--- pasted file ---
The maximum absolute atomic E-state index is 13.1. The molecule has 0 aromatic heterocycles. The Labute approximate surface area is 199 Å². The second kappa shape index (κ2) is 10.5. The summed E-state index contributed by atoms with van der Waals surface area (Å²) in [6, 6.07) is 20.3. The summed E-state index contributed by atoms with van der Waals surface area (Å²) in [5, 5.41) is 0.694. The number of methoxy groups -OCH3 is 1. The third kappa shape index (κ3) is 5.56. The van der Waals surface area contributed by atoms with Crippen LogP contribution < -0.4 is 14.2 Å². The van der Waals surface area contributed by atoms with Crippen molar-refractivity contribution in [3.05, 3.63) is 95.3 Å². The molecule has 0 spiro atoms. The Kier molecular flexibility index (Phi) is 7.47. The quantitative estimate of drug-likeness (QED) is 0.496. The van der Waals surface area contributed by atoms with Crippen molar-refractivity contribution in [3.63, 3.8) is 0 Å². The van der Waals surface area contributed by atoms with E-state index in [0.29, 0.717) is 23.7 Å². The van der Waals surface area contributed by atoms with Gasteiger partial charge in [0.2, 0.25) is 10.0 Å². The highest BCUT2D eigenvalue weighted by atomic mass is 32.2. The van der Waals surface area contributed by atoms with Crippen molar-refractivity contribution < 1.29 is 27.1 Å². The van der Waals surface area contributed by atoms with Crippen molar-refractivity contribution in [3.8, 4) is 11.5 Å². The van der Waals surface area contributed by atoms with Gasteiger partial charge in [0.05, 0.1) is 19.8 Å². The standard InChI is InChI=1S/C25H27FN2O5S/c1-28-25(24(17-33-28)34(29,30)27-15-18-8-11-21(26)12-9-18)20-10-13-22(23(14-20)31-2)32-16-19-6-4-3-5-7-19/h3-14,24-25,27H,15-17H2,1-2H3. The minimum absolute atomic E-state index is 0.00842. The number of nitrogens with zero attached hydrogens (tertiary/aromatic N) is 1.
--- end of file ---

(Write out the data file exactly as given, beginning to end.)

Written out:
The maximum absolute atomic E-state index is 13.1. The molecule has 0 aromatic heterocycles. The Labute approximate surface area is 199 Å². The second kappa shape index (κ2) is 10.5. The summed E-state index contributed by atoms with van der Waals surface area (Å²) in [6, 6.07) is 20.3. The summed E-state index contributed by atoms with van der Waals surface area (Å²) in [5, 5.41) is 0.694. The number of methoxy groups -OCH3 is 1. The third kappa shape index (κ3) is 5.56. The van der Waals surface area contributed by atoms with Crippen LogP contribution < -0.4 is 14.2 Å². The van der Waals surface area contributed by atoms with Crippen molar-refractivity contribution in [3.05, 3.63) is 95.3 Å². The molecule has 0 spiro atoms. The Kier molecular flexibility index (Phi) is 7.47. The quantitative estimate of drug-likeness (QED) is 0.496. The van der Waals surface area contributed by atoms with Crippen molar-refractivity contribution in [3.63, 3.8) is 0 Å². The van der Waals surface area contributed by atoms with E-state index in [0.29, 0.717) is 23.7 Å². The van der Waals surface area contributed by atoms with Gasteiger partial charge in [0.2, 0.25) is 10.0 Å². The highest BCUT2D eigenvalue weighted by atomic mass is 32.2. The van der Waals surface area contributed by atoms with Crippen molar-refractivity contribution < 1.29 is 27.1 Å². The van der Waals surface area contributed by atoms with Crippen molar-refractivity contribution in [3.8, 4) is 11.5 Å². The van der Waals surface area contributed by atoms with Gasteiger partial charge in [0.05, 0.1) is 19.8 Å². The standard InChI is InChI=1S/C25H27FN2O5S/c1-28-25(24(17-33-28)34(29,30)27-15-18-8-11-21(26)12-9-18)20-10-13-22(23(14-20)31-2)32-16-19-6-4-3-5-7-19/h3-14,24-25,27H,15-17H2,1-2H3. The minimum absolute atomic E-state index is 0.00842. The number of nitrogens with zero attached hydrogens (tertiary/aromatic N) is 1.